I'm guessing that the company wanted to just add the final addition, but after having the whole document reviewed by their lawyers, they pointed out several other changes and pushed them through. Nov 20 at 21:36
  • 1
    @Spevacus Yes. The new definition of spam is much more narrow. That affects moderation. Nov 20 at 21:41
  • 22
    @SonictheAnonymousHedgehog Doesn't matter why. There's an agreement for a moderator review period and nothing here is so time sensitive that it couldn't wait a week for review and questions from mods before going public. Nov 20 at 21:47
  • 36
    Your point is a reasonable one. I looked into this when I was made aware of this policy change earlier today. We are treating this as a process miss - it was not a deliberate decision to skip the agreed-upon community review step, and I am immediately revising a portion of our release process to prevent future misses of the same root cause. Philippe has addressed the need for compliance with the concerned folks on our team, and we have reminded the Legal team of our obligations under the agreement as well.
    – Slate StaffMod
    Nov 20 at 22:20
  • 19
    @Slate So...what are the next steps? I see two problematic changes: the definitions of "spam" and "framing and scraping". Others may find more. These are questions and concerns that would have been found in a mod review and then addressed, probably by giving clarity in what would have become this Meta post. But because this is already live, by using the service, we're already agreeing to them. How do we fix this issue here? We've already had several misses since August. Nov 20 at 22:57
  • 27
    @Slate If this is acknowledged as a failure, how about we treat it as a failure, and revert and then implement it following the process? Or will there be any other visible consequences of the apparent disregard of the process by company actors external to the community team? That would demonstrate that the company cares about the process and by extension the community. Nov 21 at 0:15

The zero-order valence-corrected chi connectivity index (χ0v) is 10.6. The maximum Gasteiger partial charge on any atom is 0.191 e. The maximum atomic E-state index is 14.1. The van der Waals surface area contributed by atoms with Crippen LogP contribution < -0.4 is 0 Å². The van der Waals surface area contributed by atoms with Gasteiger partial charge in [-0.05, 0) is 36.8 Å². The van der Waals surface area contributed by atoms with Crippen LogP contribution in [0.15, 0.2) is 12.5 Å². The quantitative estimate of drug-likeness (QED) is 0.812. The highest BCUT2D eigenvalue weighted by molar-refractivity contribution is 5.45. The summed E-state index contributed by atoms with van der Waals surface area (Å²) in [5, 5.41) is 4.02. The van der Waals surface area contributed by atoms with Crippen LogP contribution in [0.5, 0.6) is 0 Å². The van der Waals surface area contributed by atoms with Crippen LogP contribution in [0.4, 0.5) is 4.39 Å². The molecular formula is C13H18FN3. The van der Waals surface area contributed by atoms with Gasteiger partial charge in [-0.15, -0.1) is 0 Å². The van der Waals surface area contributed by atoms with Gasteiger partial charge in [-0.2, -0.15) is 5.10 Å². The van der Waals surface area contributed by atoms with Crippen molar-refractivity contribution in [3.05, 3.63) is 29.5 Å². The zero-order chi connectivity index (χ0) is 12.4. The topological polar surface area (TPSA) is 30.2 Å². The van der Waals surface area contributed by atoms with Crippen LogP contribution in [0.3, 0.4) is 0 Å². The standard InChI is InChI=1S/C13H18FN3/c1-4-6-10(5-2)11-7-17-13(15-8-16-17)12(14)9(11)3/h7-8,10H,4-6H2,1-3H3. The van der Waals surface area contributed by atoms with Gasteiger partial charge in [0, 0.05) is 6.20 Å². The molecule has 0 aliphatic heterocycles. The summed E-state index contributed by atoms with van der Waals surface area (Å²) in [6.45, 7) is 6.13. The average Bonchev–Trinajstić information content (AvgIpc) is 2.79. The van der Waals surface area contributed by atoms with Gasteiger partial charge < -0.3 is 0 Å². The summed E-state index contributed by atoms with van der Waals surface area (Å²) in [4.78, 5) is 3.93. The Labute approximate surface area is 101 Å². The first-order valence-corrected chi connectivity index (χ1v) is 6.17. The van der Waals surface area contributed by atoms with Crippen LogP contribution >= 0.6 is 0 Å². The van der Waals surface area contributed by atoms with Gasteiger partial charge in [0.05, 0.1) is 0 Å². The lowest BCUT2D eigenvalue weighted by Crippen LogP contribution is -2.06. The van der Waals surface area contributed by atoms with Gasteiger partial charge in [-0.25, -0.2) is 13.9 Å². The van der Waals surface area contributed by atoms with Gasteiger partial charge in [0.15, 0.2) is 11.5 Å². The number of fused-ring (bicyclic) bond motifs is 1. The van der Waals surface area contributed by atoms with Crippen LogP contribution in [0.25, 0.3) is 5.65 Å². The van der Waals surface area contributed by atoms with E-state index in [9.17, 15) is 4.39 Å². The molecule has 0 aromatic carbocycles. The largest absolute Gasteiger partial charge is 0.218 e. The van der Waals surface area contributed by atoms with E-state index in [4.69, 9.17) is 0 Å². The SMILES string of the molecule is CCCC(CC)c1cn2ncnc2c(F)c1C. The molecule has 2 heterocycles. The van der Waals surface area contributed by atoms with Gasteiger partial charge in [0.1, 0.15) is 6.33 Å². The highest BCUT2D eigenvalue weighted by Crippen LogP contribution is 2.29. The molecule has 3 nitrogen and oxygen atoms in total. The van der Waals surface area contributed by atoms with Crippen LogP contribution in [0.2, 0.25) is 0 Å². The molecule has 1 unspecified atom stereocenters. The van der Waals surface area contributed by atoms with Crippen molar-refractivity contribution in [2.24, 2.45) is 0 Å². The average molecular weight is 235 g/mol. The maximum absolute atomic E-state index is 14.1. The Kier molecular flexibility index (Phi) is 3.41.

• 20
    @Slate It's never a deliberate decision to mess up. Every CM I've interested with is brilliant, but the process – the machine that is the company – is broken; y'all are worse than the sum of your parts, not better. We've been asking for that to be fixed for years, but it seems this machine is not capable of fixing itself no matter how much the people within it are trying their hardest.
    – wizzwizz4
    Nov 21 at 0:16
  • 6
    At the moment, its unfortunately easy to interpret what you have said as the legal team does not care or have any incentive to value the community, and the culture and structure within the company does not allow the CM team the power and influence they need to advocate for what the community needs. The community needs positive action. Nov 21 at 0:24
  • 37
    " I looked into this when I was made aware of this policy change earlier today. " Shouldn't y'all be in the loop, since it does touch heavily on the community side of things? There might be deeper process failures here if I'm not misinterpreting what you said. Nov 21 at 0:37
  • 29
    "This has already been acknowledged as a "process miss" by the company." - Exactly how many "process hits" did they have since the agreement was reached? Doesn't seem like a great track record at all. Nov 21 at 5:48
  • @JourneymanGeek: I'm guessing the T&S team was working with Legal on this, whereas Slate's on the Community Strategy team - it may have been the case that Philippe was aware of the details about the policy changes being released, while the rest of the CMs may not have necessarily known the details. (And it's possible that it was discussed internally beforehand, but that the specific details of when and how the policy change would be made were not known to Slate ahead of time.)
    – V2Blast
    Nov 21 at 22:58
  • 2
    @V2Blast - You're pretty close to the mark: We're rolling back the changes to the Acceptable Use Policy (AUP)
    – Robotnik
    Nov 22 at 5:51
61

Does the new AUP ban unapproved bots that store data?

Some bots (such as SmokeDetector by Charcoal) run with approval from SE - the company is clearly aware of said bot, and doesn't mind. Charcoal tremendously benefits SE.

However, the statement

Framing and Scraping. [...] Use any automated [...] data gathering means [...] to gather any text, files, audio or visual media, profile information, or any other content from any Stack Exchange Network website without Stack Exchange's express prior consent.

Seems to mean that if I'm running my own bot to gather post contents (I'd consider that "text" or "other content") from the API (which is a Stack Exchange "website or service"), I need explicit approval and consent from Stack Exchange prior to running this.

I have a few questions in light of that.

  1. Is this actually banning bots that don't have explicit and prior approval, or am I misreading this?